16 Oct The Fencer (Estonia/Finland/Germany)
SUNDAY 15 October 10.00 am
TUESDAY 17 October 8.15 pm
RUNNING TIME 98 minutes
Endel Nelis (Märt Avandi) leaves Leningrad to escape the secret police in the early 1950s, finding work as a sports teacher in the small Estonian town of Haapsalu. He establishes a sports club for his students and begins teaching them his great passion – fencing, much to the disapproval of the principal (Hendrik Toompere), who starts investigating Endel’s background. As fencing becomes a form of self-expression for the children, many of whom have been orphaned as a result of the Russian occupation, Endel becomes their role model and father figure. When the opportunity arises to participate in a national fencing tournament in Leningrad, Endel must make a choice: put his own safety first or risk everything to allow them to compete.
REVIEW BY LOUISE KELLER
Inspiration is the life-affirming theme of this charming story in which a fencer in Soviet occupied Estonia inspires the children he teaches to learn a new skill and face new challenges. Shortlisted for Best Foreign Language Film in the Academy Awards and winner of the 2016 Finnish Oscars for Best Film and Cinematography, the story is based on a true story about Endel Nelis, an Estonian fencing master in hiding from Stalin’s secret police, who founded a school for swordplay.
Armed with a succinct screenplay by acclaimed novelist Anna Heinämaa, director Klaus Härö manages the subject matter delicately, as he concentrates on the relationships between teacher and student on a politically charged backdrop. While there are no major surprises in the exposition, the film plays with heart and, as a result, we too are inspired. It’s a sweet film with uplifting elements – and performances that captivate.
Set in the early 1950s during the Soviet occupation of Estonia, we meet Endel (Märt Avandi) as he tries to start a new life in a remote town far away from Leningrad as a sports teacher – away from the prying eyes of Stalin’s secret police. His idea to teach fencing may be deemed to be unsuitable by the school’s principal (Hendrik Toompere), who declares it to be ‘a relic of feudal times’ but it is clear that the young students embrace this new challenge. We get a lovely sense of being there as the youngsters are taught ‘the precise sense of distance’ and ‘the need to know the whereabouts of their opponent’.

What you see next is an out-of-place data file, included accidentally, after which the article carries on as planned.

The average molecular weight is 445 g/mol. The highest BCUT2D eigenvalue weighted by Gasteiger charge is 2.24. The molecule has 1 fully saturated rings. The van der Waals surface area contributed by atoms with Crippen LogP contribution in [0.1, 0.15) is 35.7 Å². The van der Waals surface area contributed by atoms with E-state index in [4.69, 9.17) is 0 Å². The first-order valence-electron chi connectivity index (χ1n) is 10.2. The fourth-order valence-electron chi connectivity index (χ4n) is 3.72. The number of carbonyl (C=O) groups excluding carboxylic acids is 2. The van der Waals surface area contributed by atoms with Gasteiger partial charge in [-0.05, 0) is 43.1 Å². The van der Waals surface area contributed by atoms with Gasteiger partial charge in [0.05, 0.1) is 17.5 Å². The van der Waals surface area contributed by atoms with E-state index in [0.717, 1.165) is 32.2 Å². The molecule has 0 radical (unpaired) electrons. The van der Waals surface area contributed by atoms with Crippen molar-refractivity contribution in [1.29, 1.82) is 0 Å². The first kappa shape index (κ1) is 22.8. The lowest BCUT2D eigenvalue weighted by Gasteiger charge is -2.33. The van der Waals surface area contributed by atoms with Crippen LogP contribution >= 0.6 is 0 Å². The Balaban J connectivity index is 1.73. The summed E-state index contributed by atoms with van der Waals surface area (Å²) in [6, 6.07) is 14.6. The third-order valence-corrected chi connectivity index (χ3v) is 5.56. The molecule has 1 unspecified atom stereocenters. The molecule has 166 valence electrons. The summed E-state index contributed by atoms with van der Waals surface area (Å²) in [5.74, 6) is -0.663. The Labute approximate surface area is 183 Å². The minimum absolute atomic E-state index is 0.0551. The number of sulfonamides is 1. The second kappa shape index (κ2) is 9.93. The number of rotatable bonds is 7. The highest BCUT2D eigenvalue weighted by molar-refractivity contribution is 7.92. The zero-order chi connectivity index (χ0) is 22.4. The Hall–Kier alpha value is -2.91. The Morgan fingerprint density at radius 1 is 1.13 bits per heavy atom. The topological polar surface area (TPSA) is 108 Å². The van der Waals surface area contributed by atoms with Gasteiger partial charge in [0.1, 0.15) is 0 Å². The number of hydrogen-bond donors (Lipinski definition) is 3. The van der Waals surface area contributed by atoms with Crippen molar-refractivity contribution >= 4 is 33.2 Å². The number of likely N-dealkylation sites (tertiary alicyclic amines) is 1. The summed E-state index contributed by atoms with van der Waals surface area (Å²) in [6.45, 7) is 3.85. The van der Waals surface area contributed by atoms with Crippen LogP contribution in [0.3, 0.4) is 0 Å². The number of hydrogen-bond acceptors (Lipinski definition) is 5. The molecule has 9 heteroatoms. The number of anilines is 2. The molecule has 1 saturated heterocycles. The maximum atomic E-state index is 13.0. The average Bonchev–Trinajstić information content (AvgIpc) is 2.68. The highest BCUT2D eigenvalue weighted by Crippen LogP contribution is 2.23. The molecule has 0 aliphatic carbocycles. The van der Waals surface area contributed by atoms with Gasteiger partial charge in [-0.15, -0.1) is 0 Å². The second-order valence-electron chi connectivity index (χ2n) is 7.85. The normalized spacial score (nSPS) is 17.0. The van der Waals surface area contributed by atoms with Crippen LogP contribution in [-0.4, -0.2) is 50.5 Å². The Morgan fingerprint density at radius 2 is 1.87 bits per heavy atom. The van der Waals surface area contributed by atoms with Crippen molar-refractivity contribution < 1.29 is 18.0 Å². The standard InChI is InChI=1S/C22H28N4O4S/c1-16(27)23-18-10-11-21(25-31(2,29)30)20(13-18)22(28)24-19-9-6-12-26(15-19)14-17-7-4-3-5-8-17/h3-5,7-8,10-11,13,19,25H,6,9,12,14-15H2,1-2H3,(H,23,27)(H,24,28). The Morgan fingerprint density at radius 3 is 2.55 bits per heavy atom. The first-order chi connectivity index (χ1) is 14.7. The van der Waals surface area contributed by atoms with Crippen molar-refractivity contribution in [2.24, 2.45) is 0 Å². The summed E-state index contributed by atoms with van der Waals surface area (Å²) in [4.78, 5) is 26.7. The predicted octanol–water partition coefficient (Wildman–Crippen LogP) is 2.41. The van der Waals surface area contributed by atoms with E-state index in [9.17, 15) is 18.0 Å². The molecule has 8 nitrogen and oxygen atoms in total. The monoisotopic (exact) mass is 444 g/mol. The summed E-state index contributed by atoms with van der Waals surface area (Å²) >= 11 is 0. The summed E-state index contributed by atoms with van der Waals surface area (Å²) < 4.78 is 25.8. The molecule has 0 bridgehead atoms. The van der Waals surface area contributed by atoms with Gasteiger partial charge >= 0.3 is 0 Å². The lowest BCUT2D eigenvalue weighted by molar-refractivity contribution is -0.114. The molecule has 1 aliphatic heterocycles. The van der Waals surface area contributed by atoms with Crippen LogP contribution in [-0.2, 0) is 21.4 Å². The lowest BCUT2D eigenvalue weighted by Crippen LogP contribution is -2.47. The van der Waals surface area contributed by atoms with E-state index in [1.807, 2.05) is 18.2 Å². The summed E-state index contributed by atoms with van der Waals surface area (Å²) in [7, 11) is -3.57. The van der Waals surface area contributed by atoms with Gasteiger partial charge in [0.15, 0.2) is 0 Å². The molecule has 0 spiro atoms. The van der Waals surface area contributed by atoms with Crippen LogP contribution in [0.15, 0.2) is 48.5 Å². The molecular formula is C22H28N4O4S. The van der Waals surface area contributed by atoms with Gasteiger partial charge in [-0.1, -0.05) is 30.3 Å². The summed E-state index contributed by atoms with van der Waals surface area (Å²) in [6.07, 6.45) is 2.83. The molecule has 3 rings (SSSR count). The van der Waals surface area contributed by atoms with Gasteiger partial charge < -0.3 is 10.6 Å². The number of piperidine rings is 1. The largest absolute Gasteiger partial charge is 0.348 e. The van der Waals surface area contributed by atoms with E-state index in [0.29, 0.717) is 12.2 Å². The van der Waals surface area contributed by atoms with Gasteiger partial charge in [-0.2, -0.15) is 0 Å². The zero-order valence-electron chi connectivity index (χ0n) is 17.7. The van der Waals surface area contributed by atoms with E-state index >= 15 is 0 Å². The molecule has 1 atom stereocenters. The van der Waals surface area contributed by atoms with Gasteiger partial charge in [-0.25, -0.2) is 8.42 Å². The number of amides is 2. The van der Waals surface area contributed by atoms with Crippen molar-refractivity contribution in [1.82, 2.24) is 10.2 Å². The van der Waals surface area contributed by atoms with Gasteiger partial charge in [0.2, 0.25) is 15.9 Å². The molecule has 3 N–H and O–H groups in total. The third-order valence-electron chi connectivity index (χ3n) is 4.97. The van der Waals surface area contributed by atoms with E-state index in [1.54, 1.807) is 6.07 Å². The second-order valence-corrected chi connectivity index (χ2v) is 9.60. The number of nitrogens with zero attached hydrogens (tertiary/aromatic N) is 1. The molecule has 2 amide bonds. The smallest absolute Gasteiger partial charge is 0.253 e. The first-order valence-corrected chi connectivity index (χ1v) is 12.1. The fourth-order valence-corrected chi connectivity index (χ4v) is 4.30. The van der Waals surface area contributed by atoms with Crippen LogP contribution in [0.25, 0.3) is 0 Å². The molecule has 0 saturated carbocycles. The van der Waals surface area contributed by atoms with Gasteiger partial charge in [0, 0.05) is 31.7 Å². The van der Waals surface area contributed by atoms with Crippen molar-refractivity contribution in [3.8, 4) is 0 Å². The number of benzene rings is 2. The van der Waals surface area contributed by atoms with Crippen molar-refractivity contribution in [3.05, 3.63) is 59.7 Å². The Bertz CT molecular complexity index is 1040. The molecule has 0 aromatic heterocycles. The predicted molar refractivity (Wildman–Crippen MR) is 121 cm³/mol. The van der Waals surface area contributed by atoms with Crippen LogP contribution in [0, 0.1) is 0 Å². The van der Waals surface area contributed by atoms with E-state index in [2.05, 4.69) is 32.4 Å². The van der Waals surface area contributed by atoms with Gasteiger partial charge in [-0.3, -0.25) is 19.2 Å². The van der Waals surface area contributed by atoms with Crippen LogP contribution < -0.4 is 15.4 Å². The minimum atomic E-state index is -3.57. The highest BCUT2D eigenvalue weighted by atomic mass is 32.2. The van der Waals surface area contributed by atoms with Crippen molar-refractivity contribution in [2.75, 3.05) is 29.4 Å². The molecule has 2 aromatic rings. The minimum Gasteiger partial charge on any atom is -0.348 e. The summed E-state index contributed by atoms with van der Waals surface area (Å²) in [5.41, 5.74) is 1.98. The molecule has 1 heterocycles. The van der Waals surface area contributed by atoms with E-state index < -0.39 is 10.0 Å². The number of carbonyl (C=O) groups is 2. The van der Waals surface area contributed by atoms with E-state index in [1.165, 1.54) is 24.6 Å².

We become involved in the relationships and in particular Endel’s relationship with Jaan (Joonas Koff), the young boy whose grandfather has a history with fencing, and with little Marta (Liisa Koppel), the angel faced blond child with skin like satin and a blunt manner. The romance that develops between Endel and his colleague Kadri (Ursula Ratasepp) is nicely handled; Ratasepp looks as though she has stepped from a painting from the era. In each of the relationships, the power of silence is well utilised, allowing the emotional impact to filter through.
Tuomo Hutri’s cinematography beautifully captures the wintry, desolate landscape while the music score (with large orchestral arrangements) underlines every emotional fork in the road. By the time Endel takes his new fencing team to compete against other schools in Leningrad, there is much more at stake than winning.